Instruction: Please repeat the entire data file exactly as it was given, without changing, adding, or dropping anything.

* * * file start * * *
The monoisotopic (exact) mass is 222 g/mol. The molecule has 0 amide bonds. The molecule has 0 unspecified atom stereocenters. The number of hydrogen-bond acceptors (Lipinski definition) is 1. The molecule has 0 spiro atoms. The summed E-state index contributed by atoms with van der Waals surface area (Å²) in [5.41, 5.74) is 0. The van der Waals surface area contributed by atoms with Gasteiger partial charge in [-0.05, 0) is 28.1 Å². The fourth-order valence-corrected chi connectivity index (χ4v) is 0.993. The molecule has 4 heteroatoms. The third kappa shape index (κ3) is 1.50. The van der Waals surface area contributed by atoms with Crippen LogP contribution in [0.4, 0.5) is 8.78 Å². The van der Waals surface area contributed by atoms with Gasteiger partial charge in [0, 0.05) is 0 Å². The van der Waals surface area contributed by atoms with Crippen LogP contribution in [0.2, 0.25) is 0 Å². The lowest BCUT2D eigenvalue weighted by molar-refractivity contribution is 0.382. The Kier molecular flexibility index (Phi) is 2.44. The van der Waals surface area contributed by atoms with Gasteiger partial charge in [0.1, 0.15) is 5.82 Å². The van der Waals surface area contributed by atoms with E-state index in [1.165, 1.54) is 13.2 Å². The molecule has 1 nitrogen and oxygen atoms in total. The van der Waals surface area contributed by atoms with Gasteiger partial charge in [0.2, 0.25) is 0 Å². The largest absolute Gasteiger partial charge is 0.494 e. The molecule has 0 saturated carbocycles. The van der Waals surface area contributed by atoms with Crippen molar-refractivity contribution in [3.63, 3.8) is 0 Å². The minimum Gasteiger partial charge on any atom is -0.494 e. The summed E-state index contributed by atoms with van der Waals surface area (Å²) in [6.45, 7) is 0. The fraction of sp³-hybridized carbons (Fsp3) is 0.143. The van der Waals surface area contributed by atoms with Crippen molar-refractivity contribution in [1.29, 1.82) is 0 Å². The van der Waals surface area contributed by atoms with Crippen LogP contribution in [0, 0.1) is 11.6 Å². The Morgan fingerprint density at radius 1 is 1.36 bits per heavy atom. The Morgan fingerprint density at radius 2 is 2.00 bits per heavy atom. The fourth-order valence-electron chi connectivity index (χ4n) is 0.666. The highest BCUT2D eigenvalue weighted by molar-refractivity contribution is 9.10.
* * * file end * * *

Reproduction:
The monoisotopic (exact) mass is 222 g/mol. The molecule has 0 amide bonds. The molecule has 0 unspecified atom stereocenters. The number of hydrogen-bond acceptors (Lipinski definition) is 1. The molecule has 0 spiro atoms. The summed E-state index contributed by atoms with van der Waals surface area (Å²) in [5.41, 5.74) is 0. The van der Waals surface area contributed by atoms with Gasteiger partial charge in [-0.05, 0) is 28.1 Å². The fourth-order valence-corrected chi connectivity index (χ4v) is 0.993. The molecule has 4 heteroatoms. The third kappa shape index (κ3) is 1.50. The van der Waals surface area contributed by atoms with Crippen LogP contribution in [0.4, 0.5) is 8.78 Å². The van der Waals surface area contributed by atoms with Gasteiger partial charge in [0, 0.05) is 0 Å². The van der Waals surface area contributed by atoms with Crippen LogP contribution in [0.2, 0.25) is 0 Å². The lowest BCUT2D eigenvalue weighted by molar-refractivity contribution is 0.382. The Kier molecular flexibility index (Phi) is 2.44. The van der Waals surface area contributed by atoms with Gasteiger partial charge in [0.1, 0.15) is 5.82 Å². The van der Waals surface area contributed by atoms with E-state index in [1.165, 1.54) is 13.2 Å². The molecule has 1 nitrogen and oxygen atoms in total. The van der Waals surface area contributed by atoms with Gasteiger partial charge in [0.2, 0.25) is 0 Å². The largest absolute Gasteiger partial charge is 0.494 e. The molecule has 0 saturated carbocycles. The van der Waals surface area contributed by atoms with Crippen molar-refractivity contribution in [3.63, 3.8) is 0 Å². The minimum Gasteiger partial charge on any atom is -0.494 e. The summed E-state index contributed by atoms with van der Waals surface area (Å²) in [6.45, 7) is 0. The fraction of sp³-hybridized carbons (Fsp3) is 0.143. The van der Waals surface area contributed by atoms with Crippen molar-refractivity contribution in [1.29, 1.82) is 0 Å². The van der Waals surface area contributed by atoms with Crippen LogP contribution in [0, 0.1) is 11.6 Å². The Morgan fingerprint density at radius 1 is 1.36 bits per heavy atom. The Morgan fingerprint density at radius 2 is 2.00 bits per heavy atom. The fourth-order valence-electron chi connectivity index (χ4n) is 0.666. The highest BCUT2D eigenvalue weighted by molar-refractivity contribution is 9.10.